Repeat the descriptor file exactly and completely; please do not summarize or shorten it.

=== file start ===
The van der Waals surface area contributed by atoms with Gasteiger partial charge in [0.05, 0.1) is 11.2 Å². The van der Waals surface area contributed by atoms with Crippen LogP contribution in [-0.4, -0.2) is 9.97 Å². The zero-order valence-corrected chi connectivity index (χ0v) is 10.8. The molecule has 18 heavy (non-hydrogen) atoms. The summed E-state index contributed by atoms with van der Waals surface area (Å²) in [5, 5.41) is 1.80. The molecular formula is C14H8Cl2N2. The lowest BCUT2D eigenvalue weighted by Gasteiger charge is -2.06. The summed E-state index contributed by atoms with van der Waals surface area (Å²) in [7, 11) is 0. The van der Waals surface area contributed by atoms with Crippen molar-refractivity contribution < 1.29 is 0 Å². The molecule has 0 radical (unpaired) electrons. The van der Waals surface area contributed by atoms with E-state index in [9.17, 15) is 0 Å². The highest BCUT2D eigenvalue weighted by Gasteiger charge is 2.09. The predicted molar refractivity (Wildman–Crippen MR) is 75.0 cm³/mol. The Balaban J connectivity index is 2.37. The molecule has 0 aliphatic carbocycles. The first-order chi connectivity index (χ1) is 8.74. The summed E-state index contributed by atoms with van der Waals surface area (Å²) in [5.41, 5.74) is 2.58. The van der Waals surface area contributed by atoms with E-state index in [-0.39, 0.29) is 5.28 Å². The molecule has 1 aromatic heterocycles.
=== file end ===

The van der Waals surface area contributed by atoms with Gasteiger partial charge in [0.05, 0.1) is 11.2 Å². The van der Waals surface area contributed by atoms with Crippen LogP contribution in [-0.4, -0.2) is 9.97 Å². The zero-order valence-corrected chi connectivity index (χ0v) is 10.8. The molecule has 18 heavy (non-hydrogen) atoms. The summed E-state index contributed by atoms with van der Waals surface area (Å²) in [5, 5.41) is 1.80. The molecular formula is C14H8Cl2N2. The lowest BCUT2D eigenvalue weighted by Gasteiger charge is -2.06. The summed E-state index contributed by atoms with van der Waals surface area (Å²) in [7, 11) is 0. The van der Waals surface area contributed by atoms with Crippen molar-refractivity contribution < 1.29 is 0 Å². The molecule has 0 radical (unpaired) electrons. The van der Waals surface area contributed by atoms with E-state index in [9.17, 15) is 0 Å². The highest BCUT2D eigenvalue weighted by Gasteiger charge is 2.09. The predicted molar refractivity (Wildman–Crippen MR) is 75.0 cm³/mol. The Balaban J connectivity index is 2.37. The molecule has 0 aliphatic carbocycles. The first-order chi connectivity index (χ1) is 8.74. The summed E-state index contributed by atoms with van der Waals surface area (Å²) in [5.41, 5.74) is 2.58. The van der Waals surface area contributed by atoms with E-state index in [-0.39, 0.29) is 5.28 Å². The molecule has 1 aromatic heterocycles.